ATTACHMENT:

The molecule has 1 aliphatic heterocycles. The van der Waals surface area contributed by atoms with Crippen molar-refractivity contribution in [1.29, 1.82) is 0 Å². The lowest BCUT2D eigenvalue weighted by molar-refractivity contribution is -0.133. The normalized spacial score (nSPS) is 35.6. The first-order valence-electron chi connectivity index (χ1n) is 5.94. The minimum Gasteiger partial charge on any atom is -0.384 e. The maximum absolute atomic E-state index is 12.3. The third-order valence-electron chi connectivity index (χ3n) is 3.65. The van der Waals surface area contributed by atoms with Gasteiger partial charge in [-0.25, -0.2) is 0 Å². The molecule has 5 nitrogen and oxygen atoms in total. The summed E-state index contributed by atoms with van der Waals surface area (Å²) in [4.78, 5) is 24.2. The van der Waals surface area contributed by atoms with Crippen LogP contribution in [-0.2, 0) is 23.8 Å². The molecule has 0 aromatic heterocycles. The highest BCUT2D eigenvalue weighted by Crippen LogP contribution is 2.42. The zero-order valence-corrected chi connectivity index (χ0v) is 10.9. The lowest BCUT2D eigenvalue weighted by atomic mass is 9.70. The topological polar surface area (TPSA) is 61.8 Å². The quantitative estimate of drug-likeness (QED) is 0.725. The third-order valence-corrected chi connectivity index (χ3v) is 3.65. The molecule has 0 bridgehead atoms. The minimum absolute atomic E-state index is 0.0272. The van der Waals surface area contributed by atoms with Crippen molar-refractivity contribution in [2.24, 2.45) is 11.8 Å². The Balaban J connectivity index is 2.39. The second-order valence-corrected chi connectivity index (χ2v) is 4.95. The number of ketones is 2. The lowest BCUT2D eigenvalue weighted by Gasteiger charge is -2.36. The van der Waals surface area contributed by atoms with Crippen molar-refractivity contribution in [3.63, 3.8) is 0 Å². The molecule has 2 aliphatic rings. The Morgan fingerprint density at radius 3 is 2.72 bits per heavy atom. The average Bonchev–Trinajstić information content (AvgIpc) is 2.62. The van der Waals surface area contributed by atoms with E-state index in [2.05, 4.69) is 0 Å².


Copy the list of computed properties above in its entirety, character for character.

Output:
The molecule has 1 aliphatic heterocycles. The van der Waals surface area contributed by atoms with Crippen molar-refractivity contribution in [1.29, 1.82) is 0 Å². The lowest BCUT2D eigenvalue weighted by molar-refractivity contribution is -0.133. The normalized spacial score (nSPS) is 35.6. The first-order valence-electron chi connectivity index (χ1n) is 5.94. The minimum Gasteiger partial charge on any atom is -0.384 e. The maximum absolute atomic E-state index is 12.3. The third-order valence-electron chi connectivity index (χ3n) is 3.65. The van der Waals surface area contributed by atoms with Gasteiger partial charge in [-0.25, -0.2) is 0 Å². The molecule has 5 nitrogen and oxygen atoms in total. The summed E-state index contributed by atoms with van der Waals surface area (Å²) in [4.78, 5) is 24.2. The van der Waals surface area contributed by atoms with Crippen LogP contribution in [-0.2, 0) is 23.8 Å². The molecule has 0 aromatic heterocycles. The highest BCUT2D eigenvalue weighted by Crippen LogP contribution is 2.42. The zero-order valence-corrected chi connectivity index (χ0v) is 10.9. The lowest BCUT2D eigenvalue weighted by atomic mass is 9.70. The topological polar surface area (TPSA) is 61.8 Å². The quantitative estimate of drug-likeness (QED) is 0.725. The third-order valence-corrected chi connectivity index (χ3v) is 3.65. The molecule has 0 bridgehead atoms. The minimum absolute atomic E-state index is 0.0272. The van der Waals surface area contributed by atoms with Crippen molar-refractivity contribution in [2.24, 2.45) is 11.8 Å². The Balaban J connectivity index is 2.39. The second-order valence-corrected chi connectivity index (χ2v) is 4.95. The number of ketones is 2. The lowest BCUT2D eigenvalue weighted by Gasteiger charge is -2.36. The van der Waals surface area contributed by atoms with Crippen molar-refractivity contribution in [3.63, 3.8) is 0 Å². The molecule has 2 aliphatic rings. The Morgan fingerprint density at radius 3 is 2.72 bits per heavy atom. The average Bonchev–Trinajstić information content (AvgIpc) is 2.62. The van der Waals surface area contributed by atoms with E-state index in [2.05, 4.69) is 0 Å².